Strike cents

The costs of the newspaper strike are heavy for both sides.

WHAT DOES a newspaper strike cost?

The estimates for the eventual cost of Seattle's ongoing labor dispute runs into many millions of dollars. Losses at The Seattle Times and Seattle Post-Intelligencer include the two quarters readers used to put in the newspaper machine (papers have been free since the strike began) and the ads the papers were unable to print at the peak of the Christmas-shopping season.

When interviewed by Seattle Weekly, Seattle Times Co. president H. Mason Sizemore said the two papers had not set a specific date for their return to paid distribution—he's since expressed confidence that free operation can be phased out "before Christmas." Sizemore called his company's strike losses "substantial" but pledged continued improvement in the size and content of coming editions. "We are prepared to sustain those costs and move ahead," he says.

And the price tag is a big one. The Times company has hired replacement truck drivers and a large outside security staff to protect its many production and distribution facilities. The P-I has started hiring temporary newsroom employees; the Times is making due with managers, employees crossing the picket lines, and a few employees on loan from other newspapers.

The worst-case scenario for any striking newspaper is Detroit. When the Newspaper Guild struck the Detroit News and Detroit Free Press in 1995, it led to a contentious five-year multi-union labor dispute, during which both papers replaced all striking workers. The Detroit papers, which (like the Times and P-I) are governed by a joint operating agreement, saw their combined circulation plunge from 900,000 on weekdays and 1.1 million on Sundays before the strike to the current 602,344 daily and 764,591 Sunday. The Free Press, whose circulation was the ninth largest among US papers in 1993, now barely rates a spot in the top 20 (19th in 1998). In the first year and a half of that strike, the two papers reported revenue losses of $112 million.

Of course, the union sees finances from a very different perspective. Pacific Northwest Newspaper Guild President Gene Achziger says that wages at the Times and P-I have risen 21 percent over the last decade, while the local consumer price index has risen by 43.9 percent. "You're taking this constant hit every year when you're lagging behind the cost of living," he says. "They are systematically devaluing the jobs."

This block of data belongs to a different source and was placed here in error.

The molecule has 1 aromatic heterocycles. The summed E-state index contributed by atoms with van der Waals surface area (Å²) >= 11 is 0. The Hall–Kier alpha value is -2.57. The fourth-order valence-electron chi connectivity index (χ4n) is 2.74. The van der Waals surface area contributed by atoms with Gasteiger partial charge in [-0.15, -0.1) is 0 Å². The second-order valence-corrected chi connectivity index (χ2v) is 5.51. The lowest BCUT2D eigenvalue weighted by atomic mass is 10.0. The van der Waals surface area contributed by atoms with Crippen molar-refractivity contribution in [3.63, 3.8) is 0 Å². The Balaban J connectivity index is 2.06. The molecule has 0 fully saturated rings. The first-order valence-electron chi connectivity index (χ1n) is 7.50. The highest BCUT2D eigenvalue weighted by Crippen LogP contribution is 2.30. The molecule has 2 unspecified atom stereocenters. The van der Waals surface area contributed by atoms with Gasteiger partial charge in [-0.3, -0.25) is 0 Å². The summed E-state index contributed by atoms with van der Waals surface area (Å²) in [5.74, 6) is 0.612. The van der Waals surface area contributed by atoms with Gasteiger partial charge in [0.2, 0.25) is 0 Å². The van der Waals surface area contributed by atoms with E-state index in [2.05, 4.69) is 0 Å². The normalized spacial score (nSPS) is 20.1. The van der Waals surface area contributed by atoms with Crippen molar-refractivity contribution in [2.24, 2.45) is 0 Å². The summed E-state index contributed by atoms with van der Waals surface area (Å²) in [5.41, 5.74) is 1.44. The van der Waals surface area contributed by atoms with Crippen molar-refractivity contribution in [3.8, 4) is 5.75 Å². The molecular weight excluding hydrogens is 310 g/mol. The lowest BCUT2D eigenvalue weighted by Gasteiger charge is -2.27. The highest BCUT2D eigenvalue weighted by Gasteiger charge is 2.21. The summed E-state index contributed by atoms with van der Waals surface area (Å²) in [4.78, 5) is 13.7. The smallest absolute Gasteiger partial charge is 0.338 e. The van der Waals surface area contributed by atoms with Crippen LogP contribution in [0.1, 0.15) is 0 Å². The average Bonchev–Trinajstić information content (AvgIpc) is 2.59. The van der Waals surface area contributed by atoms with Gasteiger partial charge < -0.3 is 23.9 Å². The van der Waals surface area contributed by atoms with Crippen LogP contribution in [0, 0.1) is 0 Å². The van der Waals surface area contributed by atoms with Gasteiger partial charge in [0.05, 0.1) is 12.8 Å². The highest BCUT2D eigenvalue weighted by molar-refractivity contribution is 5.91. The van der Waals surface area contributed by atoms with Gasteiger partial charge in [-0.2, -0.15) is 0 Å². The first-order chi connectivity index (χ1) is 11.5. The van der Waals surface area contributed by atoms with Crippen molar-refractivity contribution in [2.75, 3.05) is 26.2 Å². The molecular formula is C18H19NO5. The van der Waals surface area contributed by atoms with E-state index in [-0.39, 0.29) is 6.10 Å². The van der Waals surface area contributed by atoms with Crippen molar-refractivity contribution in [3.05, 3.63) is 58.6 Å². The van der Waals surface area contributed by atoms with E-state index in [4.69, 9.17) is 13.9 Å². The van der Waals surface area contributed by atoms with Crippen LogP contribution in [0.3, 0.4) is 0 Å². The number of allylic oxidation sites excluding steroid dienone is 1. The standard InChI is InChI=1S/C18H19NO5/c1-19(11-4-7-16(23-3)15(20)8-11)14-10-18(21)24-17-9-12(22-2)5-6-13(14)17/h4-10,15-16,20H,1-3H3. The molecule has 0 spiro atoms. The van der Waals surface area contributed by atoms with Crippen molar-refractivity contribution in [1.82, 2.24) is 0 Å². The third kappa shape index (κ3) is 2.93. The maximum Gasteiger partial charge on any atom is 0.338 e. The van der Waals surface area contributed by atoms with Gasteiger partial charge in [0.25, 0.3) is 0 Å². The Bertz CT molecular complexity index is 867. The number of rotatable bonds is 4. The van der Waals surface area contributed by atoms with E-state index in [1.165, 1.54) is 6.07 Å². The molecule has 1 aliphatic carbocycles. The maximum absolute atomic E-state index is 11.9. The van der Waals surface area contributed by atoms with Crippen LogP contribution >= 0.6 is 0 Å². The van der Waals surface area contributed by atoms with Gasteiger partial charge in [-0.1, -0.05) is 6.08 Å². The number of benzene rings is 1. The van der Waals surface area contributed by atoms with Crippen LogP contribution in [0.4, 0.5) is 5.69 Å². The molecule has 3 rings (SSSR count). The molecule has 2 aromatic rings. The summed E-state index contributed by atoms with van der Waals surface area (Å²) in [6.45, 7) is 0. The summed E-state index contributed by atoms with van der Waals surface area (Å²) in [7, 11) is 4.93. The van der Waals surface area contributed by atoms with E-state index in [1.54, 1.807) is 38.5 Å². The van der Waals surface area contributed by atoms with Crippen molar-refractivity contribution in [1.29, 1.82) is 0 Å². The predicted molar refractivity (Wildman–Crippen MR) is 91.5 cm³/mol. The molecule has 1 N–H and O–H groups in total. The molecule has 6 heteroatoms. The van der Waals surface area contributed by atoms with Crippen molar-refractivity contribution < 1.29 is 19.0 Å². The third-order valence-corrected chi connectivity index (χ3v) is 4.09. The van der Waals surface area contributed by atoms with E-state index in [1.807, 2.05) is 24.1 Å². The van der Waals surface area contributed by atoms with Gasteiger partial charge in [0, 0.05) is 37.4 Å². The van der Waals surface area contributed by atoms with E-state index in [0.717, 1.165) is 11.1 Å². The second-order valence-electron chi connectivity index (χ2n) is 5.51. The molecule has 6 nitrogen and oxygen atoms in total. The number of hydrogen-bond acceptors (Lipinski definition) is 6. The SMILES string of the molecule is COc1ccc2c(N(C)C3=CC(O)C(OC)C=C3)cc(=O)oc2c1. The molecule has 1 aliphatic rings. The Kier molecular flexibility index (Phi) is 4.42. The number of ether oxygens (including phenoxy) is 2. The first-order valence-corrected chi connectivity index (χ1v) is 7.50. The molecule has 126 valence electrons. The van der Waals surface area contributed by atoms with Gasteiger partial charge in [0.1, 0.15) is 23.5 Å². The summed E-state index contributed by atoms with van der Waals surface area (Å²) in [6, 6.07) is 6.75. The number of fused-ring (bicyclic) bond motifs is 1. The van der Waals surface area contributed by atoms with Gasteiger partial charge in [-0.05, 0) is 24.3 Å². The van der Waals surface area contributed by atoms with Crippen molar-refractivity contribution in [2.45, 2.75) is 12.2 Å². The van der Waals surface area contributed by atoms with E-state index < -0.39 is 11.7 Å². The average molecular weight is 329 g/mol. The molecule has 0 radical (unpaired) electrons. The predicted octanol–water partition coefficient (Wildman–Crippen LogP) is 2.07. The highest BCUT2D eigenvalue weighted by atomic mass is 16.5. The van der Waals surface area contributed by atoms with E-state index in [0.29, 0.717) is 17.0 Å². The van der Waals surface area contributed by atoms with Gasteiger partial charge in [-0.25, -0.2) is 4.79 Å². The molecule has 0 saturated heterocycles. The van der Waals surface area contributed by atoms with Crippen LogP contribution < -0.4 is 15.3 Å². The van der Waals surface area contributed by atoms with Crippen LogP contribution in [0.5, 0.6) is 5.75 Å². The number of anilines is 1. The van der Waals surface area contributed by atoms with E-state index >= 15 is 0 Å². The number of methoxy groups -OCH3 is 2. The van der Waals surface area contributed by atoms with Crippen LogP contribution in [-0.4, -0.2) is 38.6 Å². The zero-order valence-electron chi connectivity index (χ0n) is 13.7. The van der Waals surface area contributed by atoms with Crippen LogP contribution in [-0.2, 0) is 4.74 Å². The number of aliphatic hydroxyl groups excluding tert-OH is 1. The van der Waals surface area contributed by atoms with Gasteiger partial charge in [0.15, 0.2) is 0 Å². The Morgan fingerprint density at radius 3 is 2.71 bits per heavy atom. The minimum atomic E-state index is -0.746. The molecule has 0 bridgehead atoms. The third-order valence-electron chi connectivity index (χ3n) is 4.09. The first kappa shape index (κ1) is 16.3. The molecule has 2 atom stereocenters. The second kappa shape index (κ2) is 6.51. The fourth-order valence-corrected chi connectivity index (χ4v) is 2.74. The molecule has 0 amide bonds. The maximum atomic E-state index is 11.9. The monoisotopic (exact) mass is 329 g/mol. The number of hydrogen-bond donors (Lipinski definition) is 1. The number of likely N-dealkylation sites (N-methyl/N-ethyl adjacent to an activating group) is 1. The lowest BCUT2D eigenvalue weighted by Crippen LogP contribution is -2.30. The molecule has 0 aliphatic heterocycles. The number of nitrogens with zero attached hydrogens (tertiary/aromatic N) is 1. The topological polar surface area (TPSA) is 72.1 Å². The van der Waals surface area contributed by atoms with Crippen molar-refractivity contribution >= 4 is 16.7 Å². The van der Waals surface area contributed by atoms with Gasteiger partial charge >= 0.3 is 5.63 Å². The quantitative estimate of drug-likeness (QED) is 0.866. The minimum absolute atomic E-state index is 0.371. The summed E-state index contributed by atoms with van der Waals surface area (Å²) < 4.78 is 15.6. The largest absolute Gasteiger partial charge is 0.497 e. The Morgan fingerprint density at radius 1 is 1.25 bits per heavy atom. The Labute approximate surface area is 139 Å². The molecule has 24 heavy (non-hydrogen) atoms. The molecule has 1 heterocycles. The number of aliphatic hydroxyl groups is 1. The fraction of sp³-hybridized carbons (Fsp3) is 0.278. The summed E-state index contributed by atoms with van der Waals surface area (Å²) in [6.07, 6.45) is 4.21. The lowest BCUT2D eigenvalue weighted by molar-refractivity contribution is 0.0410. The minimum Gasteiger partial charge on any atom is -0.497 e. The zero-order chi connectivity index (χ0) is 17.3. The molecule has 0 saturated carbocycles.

Sizemore and Times Executive Editor Mike Fancher cite the Guild's opposition to the two papers' performance and merit pay systems as a leading cause behind the strike. If the newspapers want to dish out extra money according to the whims of managers, replies Achziger, workers need the protection of higher standard salaries.

Performance pay policies differ sharply across different newspaper jobs. Newsroom employees at both papers got a 3.5 percent pay raise last year simply for receiving a satisfactory job evaluation. The raises of circulation workers were tied to a more complex system of evaluation ratings. And in the advertising department, performance pay is tied to specific sales targets.

But Guild representatives say these performance-based systems are constantly being changed, often to the detriment of employees. Achziger cites an employee of the Times' classified advertising department, who was making an extra $500 per month under the incentive plan then in place. Recently, the incentive plan was reworked; now she's averaging just $56 per month in incentive pay.

Changes in various company reimbursement policies have meant devastating pay cuts for some employees. Greg Font, an assistant district adviser in the Times' circulation division, says that when the company dropped its mileage reimbursement rate from 56 cents to 32 cents three years ago, some circulation workers saw their annual compensation cut by $2,500 to $3,500.

"Our people have just been being nickeled-and-dimed to death with all these things the company has taken for granted," says Achziger. "What we're trying to do is rectify that and get some of that money back in our members' pockets."

Another major gripe among workers is both newspapers' resistance to providing any company matching funds to the employees' 401(k) retirement savings plan. Even small newspapers provide some company match, say strikers.

But as days pass, strikers face more immediate economic issues like paying the rent and feeding their families. The Guild provides $200 per week in strike pay during the first month of a walkout and $300 per week thereafter, a severe drop from the wages workers were bringing home just two weeks ago. Workers with families face the biggest challenge, says one P-I picketer. "There are people who are really worried and in a situation that's getting to be crunch time."

In an informal survey of 10 strikers at the Times and P-I, half said that two more months on the picket line would empty their savings accounts; the rest said that that long of a layoff would leave their savings severely depleted. Despite this, only one person surveyed had found part-time employment during the strike. A second employee is looking for part-time work, and a third is applying to newspapers in other cities.

One striker argued that the two newspapers would suffer the most from a long strike, through the loss of both valued staff members and community goodwill. "It hurts the company more than it hurts me personally," he says. "I can always get another job."

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